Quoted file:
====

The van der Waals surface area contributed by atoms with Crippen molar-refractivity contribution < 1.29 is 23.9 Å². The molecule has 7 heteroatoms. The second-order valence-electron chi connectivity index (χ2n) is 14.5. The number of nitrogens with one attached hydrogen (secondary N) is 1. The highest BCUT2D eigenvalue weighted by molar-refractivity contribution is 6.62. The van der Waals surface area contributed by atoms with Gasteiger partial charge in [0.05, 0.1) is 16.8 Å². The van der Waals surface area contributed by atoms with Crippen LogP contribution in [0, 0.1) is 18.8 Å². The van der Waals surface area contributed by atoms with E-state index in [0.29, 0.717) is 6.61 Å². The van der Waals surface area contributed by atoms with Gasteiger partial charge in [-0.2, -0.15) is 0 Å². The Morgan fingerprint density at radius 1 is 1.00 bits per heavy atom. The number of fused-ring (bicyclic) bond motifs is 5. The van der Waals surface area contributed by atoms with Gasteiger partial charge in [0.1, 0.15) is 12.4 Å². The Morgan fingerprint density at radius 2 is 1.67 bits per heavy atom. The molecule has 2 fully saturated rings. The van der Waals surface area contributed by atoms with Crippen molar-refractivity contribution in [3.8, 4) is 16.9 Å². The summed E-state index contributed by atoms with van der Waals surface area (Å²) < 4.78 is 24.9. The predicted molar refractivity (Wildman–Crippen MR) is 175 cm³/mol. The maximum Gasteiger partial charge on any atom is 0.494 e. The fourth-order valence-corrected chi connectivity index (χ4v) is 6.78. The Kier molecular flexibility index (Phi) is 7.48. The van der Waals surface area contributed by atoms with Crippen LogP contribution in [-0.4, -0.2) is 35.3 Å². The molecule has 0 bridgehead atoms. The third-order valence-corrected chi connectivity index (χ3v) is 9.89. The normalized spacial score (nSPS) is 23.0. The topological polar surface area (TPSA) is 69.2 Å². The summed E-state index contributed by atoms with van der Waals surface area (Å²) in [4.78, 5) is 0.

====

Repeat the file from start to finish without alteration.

The van der Waals surface area contributed by atoms with Crippen molar-refractivity contribution < 1.29 is 23.9 Å². The molecule has 7 heteroatoms. The second-order valence-electron chi connectivity index (χ2n) is 14.5. The number of nitrogens with one attached hydrogen (secondary N) is 1. The highest BCUT2D eigenvalue weighted by molar-refractivity contribution is 6.62. The van der Waals surface area contributed by atoms with Gasteiger partial charge in [0.05, 0.1) is 16.8 Å². The van der Waals surface area contributed by atoms with Crippen LogP contribution in [0, 0.1) is 18.8 Å². The van der Waals surface area contributed by atoms with E-state index in [0.29, 0.717) is 6.61 Å². The van der Waals surface area contributed by atoms with Gasteiger partial charge in [-0.2, -0.15) is 0 Å². The Morgan fingerprint density at radius 1 is 1.00 bits per heavy atom. The number of fused-ring (bicyclic) bond motifs is 5. The van der Waals surface area contributed by atoms with Gasteiger partial charge in [0.1, 0.15) is 12.4 Å². The Morgan fingerprint density at radius 2 is 1.67 bits per heavy atom. The molecule has 2 fully saturated rings. The van der Waals surface area contributed by atoms with Crippen molar-refractivity contribution in [3.8, 4) is 16.9 Å². The summed E-state index contributed by atoms with van der Waals surface area (Å²) < 4.78 is 24.9. The predicted molar refractivity (Wildman–Crippen MR) is 175 cm³/mol. The maximum Gasteiger partial charge on any atom is 0.494 e. The fourth-order valence-corrected chi connectivity index (χ4v) is 6.78. The Kier molecular flexibility index (Phi) is 7.48. The van der Waals surface area contributed by atoms with Crippen LogP contribution in [-0.4, -0.2) is 35.3 Å². The molecule has 0 bridgehead atoms. The third-order valence-corrected chi connectivity index (χ3v) is 9.89. The normalized spacial score (nSPS) is 23.0. The topological polar surface area (TPSA) is 69.2 Å². The summed E-state index contributed by atoms with van der Waals surface area (Å²) in [4.78, 5) is 0.